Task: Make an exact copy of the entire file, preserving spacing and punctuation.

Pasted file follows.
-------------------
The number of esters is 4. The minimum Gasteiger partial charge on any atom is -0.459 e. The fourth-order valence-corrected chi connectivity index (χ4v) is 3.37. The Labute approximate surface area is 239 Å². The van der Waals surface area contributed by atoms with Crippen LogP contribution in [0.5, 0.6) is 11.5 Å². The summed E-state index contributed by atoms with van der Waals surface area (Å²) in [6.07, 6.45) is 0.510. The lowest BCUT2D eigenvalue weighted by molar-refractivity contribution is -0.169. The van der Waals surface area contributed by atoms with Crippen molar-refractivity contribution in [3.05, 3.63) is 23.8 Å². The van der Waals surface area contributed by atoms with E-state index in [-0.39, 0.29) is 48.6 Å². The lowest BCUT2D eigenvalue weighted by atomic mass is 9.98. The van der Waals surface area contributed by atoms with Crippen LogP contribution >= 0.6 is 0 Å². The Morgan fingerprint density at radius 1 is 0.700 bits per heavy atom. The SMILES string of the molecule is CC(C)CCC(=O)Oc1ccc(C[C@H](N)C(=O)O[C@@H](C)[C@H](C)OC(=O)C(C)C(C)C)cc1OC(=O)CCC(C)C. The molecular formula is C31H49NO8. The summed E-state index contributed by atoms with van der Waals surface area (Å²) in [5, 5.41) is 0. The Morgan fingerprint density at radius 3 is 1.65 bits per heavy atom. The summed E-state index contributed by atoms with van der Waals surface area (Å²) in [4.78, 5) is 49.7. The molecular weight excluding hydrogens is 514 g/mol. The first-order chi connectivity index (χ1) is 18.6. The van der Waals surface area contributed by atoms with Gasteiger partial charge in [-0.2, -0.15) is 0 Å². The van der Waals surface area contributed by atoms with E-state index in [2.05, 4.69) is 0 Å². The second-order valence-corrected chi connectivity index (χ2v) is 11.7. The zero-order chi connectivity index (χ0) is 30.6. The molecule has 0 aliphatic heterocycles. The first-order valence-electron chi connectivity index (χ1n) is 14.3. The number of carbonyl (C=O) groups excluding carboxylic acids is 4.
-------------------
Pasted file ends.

The number of esters is 4. The minimum Gasteiger partial charge on any atom is -0.459 e. The fourth-order valence-corrected chi connectivity index (χ4v) is 3.37. The Labute approximate surface area is 239 Å². The van der Waals surface area contributed by atoms with Crippen LogP contribution in [0.5, 0.6) is 11.5 Å². The summed E-state index contributed by atoms with van der Waals surface area (Å²) in [6.07, 6.45) is 0.510. The lowest BCUT2D eigenvalue weighted by molar-refractivity contribution is -0.169. The van der Waals surface area contributed by atoms with Crippen molar-refractivity contribution in [3.05, 3.63) is 23.8 Å². The van der Waals surface area contributed by atoms with E-state index in [-0.39, 0.29) is 48.6 Å². The lowest BCUT2D eigenvalue weighted by atomic mass is 9.98. The van der Waals surface area contributed by atoms with Crippen LogP contribution >= 0.6 is 0 Å². The Morgan fingerprint density at radius 1 is 0.700 bits per heavy atom. The SMILES string of the molecule is CC(C)CCC(=O)Oc1ccc(C[C@H](N)C(=O)O[C@@H](C)[C@H](C)OC(=O)C(C)C(C)C)cc1OC(=O)CCC(C)C. The molecular formula is C31H49NO8. The summed E-state index contributed by atoms with van der Waals surface area (Å²) in [5, 5.41) is 0. The Morgan fingerprint density at radius 3 is 1.65 bits per heavy atom. The summed E-state index contributed by atoms with van der Waals surface area (Å²) in [4.78, 5) is 49.7. The molecular weight excluding hydrogens is 514 g/mol. The first-order chi connectivity index (χ1) is 18.6. The van der Waals surface area contributed by atoms with Gasteiger partial charge in [-0.2, -0.15) is 0 Å². The van der Waals surface area contributed by atoms with E-state index in [2.05, 4.69) is 0 Å². The second-order valence-corrected chi connectivity index (χ2v) is 11.7. The zero-order chi connectivity index (χ0) is 30.6. The molecule has 0 aliphatic heterocycles. The first-order valence-electron chi connectivity index (χ1n) is 14.3. The number of carbonyl (C=O) groups excluding carboxylic acids is 4.